Apple Is Breaking Its Own Rules With a New Headset

Unlike other Apple products, the device is debuting in a still-experimental mode.
Unlike other Apple products, the device is debuting in a still-experimental mode.


  • Apple’s soon-to-be-revealed mixed-reality device will likely cost $3,000, requires a separate battery pack and is still experimental

Apple in the coming weeks is expected to unveil what is perhaps the most experimental, unconventional product in its history: a so-called mixed-reality headset that resembles a pair of ski goggles and comes with a battery pack, people familiar with the matter say.

Apple’s launch plans break many of its traditions and rules about new products that have become the industry gold standard. Unlike other Apple products, the device is debuting in a still-experimental mode. Apple predicts slower adoption for the headset compared with the Apple Watch or the iPhone, both of which quickly became consumer must-haves. Taking seven years in development before hitting the market, it will be one of the most complex consumer products any company has ever sold.

The Apple headset will combine both augmented and virtual reality into a single device—a term the industry calls mixed reality. Users wearing the headset, for instance game players, will be able to experience their virtual worlds through the screen in the goggles, but also be able to simultaneously see the physical world around them thanks to outward facing cameras, said people familiar with the project.

Company engineers and executives have spent months preparing presentations with a demo version of the device for Apple’s upcoming annual software conference in June. But it isn’t expected to be delivered for most users until the fall at the earliest, people familiar with the supply chain said. Some Apple employees and suppliers have questioned whether the rollout could be delayed given the challenges with integrating the headset with new software, its production and the broader market, people familiar with the product’s development said. Apple could still make changes to its timeline.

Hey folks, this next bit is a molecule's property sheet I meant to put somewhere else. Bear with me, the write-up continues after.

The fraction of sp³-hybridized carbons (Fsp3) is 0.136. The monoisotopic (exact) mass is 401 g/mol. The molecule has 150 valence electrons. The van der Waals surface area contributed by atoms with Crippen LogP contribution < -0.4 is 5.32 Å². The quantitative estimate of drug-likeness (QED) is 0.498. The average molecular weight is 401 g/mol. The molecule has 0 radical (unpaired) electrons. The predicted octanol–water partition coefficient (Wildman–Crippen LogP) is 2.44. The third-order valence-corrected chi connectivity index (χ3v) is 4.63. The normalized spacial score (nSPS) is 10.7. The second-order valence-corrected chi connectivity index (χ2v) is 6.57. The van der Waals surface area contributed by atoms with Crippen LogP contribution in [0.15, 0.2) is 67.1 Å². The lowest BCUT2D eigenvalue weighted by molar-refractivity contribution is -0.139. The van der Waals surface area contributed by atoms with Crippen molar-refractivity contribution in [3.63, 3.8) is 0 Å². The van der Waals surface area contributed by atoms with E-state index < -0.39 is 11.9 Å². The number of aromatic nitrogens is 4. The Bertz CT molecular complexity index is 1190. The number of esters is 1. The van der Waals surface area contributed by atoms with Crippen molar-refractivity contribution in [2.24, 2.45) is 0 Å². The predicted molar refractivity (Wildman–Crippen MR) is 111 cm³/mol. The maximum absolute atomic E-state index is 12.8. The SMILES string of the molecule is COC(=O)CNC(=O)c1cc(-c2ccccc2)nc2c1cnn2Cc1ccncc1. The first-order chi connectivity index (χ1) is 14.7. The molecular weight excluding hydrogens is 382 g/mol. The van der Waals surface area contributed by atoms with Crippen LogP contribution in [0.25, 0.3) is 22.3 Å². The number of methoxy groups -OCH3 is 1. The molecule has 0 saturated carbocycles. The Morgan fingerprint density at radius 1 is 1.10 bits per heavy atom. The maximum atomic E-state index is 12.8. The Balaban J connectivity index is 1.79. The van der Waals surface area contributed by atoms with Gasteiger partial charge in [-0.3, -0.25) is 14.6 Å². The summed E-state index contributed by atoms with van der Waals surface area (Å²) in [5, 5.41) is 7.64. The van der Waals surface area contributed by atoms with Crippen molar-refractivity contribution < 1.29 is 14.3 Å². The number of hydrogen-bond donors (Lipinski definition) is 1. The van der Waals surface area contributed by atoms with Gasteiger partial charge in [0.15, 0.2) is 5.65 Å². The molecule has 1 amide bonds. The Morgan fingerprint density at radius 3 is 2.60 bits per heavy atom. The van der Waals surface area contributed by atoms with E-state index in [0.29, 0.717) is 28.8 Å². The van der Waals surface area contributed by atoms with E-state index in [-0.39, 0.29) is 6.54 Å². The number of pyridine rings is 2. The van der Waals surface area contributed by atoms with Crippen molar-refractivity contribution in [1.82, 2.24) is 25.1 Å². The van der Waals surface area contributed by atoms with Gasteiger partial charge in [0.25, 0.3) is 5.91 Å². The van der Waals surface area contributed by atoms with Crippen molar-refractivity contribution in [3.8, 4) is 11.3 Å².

The headset’s tentative introduction to the market, with known hurdles, contrasts with Apple’s usual path where products are introduced to the world as fully formed. The expected $3,000 price tag is out of the realm for many consumers, and the company is already anticipating some production issues. Apple is putting out the headset with a battery in a pack expected to be the size of something that fits in one hand and separate from the goggles—a design concession unusual for Apple’s typically sleek and minimal product philosophy.

Executives and tech analysts say Apple isn’t waiting longer because it would take too much time to make its ideal version, competitors are already in the market and the company has already devoted a lot of capital and resources into developing the headset.

For Apple’s first new major product in a decade—the Apple Watch was announced in 2014—Chief Executive Tim Cook has a lot on the line as the device attempts to dominate the virtual world where people spend time for work or leisure, called the metaverse, which hasn’t yet reached mass adoption or understanding.

There is growing skepticism among some investors and potential future partners that consumers will spend money and time on the metaverse. They note some early adopters are disillusioned with the technology.

Facebook-owner Meta Platforms has struggled to keep users engaged and maintain sales for its latest virtual-reality headsets. Walt Disney Co. shut down the division developing strategies for the metaverse. Microsoft recently shut down a social virtual-reality platform it acquired in 2017 and trimmed back the team building a headset that it had been preparing as part of a U.S. military project.

“Apple is absolutely standing on top of the many bodies that are trying to climb up that mountain," said Rony Abovitz, the founder and former CEO of Magic Leap, an augmented-reality startup whose private valuation has plummeted in recent years. “And look, if you’re a multi trillion-dollar company, you have the luxury of waiting."

In Apple’s history, the company has defied skeptics with how swiftly consumers adoptedmost of its products. The market for digital music players before the iPod was small. Smartphones were still clunky with physical keyboards before the iPhone. Before the Apple Watch, wearables were a nascent category with limited appeal to people outside of the tech industry. In each of those categories, Apple’s entry vastly expanded the markets.

Some industry players expect Apple’s headset to lift the entire market for metaverse products. Some people who havetried out Apple’s device said its capabilities far exceed those of competitors, with greater levels of performance and immersion. Various details about the headset have been reported by Bloomberg and The Information, a technology news outlet.